Inscrutable we: Why the hot kid flicks don’t speak to grown-ups
I guess if I were a run-of-the-mill middle-aged media critic, I’d be worrying right now about which messages the summer’s animated hits are sending to our children. But honestly, screw kids. They’re better equipped than we are to process this sort of stuff anyway – chiefly because they haven’t yet begun the process of unlearning the basic values that we who live in “the real world” continually need to be retaught.
Instead, I’m focused on a different question: What do 2013’s cartoons of choice have to teach us adults? The answer, unfortunately, is “Not as much as they could or should.” For all their other charms, Monsters University and Despicable Me 2 fail to impart much in the way of life coaching a grown-up of the 21st century can take to heart. And that’s a loss. I mean, who do these flicks think they’re for, anyway?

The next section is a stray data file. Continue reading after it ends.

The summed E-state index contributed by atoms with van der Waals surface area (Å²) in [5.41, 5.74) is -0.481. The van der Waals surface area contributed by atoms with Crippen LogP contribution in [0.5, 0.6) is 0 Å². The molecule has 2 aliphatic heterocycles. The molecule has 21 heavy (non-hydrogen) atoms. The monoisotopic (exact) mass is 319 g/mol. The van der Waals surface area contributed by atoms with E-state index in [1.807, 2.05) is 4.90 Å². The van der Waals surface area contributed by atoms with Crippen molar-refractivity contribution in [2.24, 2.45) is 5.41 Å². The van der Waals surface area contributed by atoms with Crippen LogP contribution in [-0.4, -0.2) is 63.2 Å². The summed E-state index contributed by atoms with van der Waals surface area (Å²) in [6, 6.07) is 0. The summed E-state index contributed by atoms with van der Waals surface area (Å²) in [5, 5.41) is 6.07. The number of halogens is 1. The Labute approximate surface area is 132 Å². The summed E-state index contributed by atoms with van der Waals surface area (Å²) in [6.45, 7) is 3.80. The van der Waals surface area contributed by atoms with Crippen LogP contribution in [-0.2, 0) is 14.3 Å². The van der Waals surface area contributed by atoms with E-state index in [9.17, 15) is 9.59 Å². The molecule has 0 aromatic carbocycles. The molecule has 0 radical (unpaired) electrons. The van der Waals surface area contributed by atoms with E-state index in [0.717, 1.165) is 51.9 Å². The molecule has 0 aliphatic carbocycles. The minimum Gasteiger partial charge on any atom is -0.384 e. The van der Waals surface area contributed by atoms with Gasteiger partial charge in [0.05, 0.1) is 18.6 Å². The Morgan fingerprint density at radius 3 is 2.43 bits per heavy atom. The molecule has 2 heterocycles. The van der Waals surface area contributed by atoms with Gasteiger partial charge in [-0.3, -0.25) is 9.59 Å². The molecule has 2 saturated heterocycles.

The best Pixar movies have always been autobiographical tales by and for adults. The studio has done some fine work paying tribute to the sources of their own storytelling urges (as in the Toy Story movies) and dramatizing how they learned to shake off artistic criticism and follow their bliss (Ratatouille). But their two masterpieces widened the scope of their inquiry to an experience far more adults can understand: parenting.